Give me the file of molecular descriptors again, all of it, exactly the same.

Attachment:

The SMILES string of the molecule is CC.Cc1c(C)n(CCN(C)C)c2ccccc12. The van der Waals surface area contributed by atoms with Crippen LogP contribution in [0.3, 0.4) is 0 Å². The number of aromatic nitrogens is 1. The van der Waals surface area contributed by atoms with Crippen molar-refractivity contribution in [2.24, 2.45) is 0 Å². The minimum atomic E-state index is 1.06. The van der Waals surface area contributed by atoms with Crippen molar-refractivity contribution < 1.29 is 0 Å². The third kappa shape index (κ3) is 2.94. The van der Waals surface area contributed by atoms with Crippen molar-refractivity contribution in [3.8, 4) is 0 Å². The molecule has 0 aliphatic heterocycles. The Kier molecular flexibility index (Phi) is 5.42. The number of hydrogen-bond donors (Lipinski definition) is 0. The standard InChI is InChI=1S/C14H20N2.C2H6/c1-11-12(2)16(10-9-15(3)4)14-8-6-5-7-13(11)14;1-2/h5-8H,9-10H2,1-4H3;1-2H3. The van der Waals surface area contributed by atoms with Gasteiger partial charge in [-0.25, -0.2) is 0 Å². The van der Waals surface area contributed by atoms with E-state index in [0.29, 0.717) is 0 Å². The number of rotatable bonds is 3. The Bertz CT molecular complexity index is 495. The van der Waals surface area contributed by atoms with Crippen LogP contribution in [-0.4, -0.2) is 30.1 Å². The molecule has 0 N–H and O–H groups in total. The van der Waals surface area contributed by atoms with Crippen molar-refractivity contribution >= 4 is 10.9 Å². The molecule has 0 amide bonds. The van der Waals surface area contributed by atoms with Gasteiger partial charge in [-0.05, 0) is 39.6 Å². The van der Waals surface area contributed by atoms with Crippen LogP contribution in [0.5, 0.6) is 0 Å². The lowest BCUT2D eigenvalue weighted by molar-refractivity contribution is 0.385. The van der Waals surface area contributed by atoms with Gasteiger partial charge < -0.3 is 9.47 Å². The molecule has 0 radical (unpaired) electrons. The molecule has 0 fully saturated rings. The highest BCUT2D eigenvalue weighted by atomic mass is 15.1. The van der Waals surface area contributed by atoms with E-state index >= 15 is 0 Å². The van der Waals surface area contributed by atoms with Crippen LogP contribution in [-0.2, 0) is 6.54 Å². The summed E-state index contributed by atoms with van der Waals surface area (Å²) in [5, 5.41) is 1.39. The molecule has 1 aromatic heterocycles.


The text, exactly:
The SMILES string of the molecule is CC.Cc1c(C)n(CCN(C)C)c2ccccc12. The van der Waals surface area contributed by atoms with Crippen LogP contribution in [0.3, 0.4) is 0 Å². The number of aromatic nitrogens is 1. The van der Waals surface area contributed by atoms with Crippen molar-refractivity contribution in [2.24, 2.45) is 0 Å². The minimum atomic E-state index is 1.06. The van der Waals surface area contributed by atoms with Crippen molar-refractivity contribution < 1.29 is 0 Å². The third kappa shape index (κ3) is 2.94. The van der Waals surface area contributed by atoms with Crippen molar-refractivity contribution in [3.8, 4) is 0 Å². The molecule has 0 aliphatic heterocycles. The Kier molecular flexibility index (Phi) is 5.42. The number of hydrogen-bond donors (Lipinski definition) is 0. The standard InChI is InChI=1S/C14H20N2.C2H6/c1-11-12(2)16(10-9-15(3)4)14-8-6-5-7-13(11)14;1-2/h5-8H,9-10H2,1-4H3;1-2H3. The van der Waals surface area contributed by atoms with Gasteiger partial charge in [-0.25, -0.2) is 0 Å². The van der Waals surface area contributed by atoms with E-state index in [0.29, 0.717) is 0 Å². The number of rotatable bonds is 3. The Bertz CT molecular complexity index is 495. The van der Waals surface area contributed by atoms with Crippen LogP contribution in [-0.4, -0.2) is 30.1 Å². The molecule has 0 N–H and O–H groups in total. The van der Waals surface area contributed by atoms with Crippen molar-refractivity contribution >= 4 is 10.9 Å². The molecule has 0 amide bonds. The van der Waals surface area contributed by atoms with Gasteiger partial charge in [-0.05, 0) is 39.6 Å². The van der Waals surface area contributed by atoms with Crippen LogP contribution in [0.5, 0.6) is 0 Å². The lowest BCUT2D eigenvalue weighted by molar-refractivity contribution is 0.385. The van der Waals surface area contributed by atoms with Gasteiger partial charge < -0.3 is 9.47 Å². The molecule has 0 radical (unpaired) electrons. The molecule has 0 fully saturated rings. The highest BCUT2D eigenvalue weighted by atomic mass is 15.1. The van der Waals surface area contributed by atoms with E-state index >= 15 is 0 Å². The van der Waals surface area contributed by atoms with Crippen LogP contribution in [-0.2, 0) is 6.54 Å². The summed E-state index contributed by atoms with van der Waals surface area (Å²) in [5, 5.41) is 1.39. The molecule has 1 aromatic heterocycles.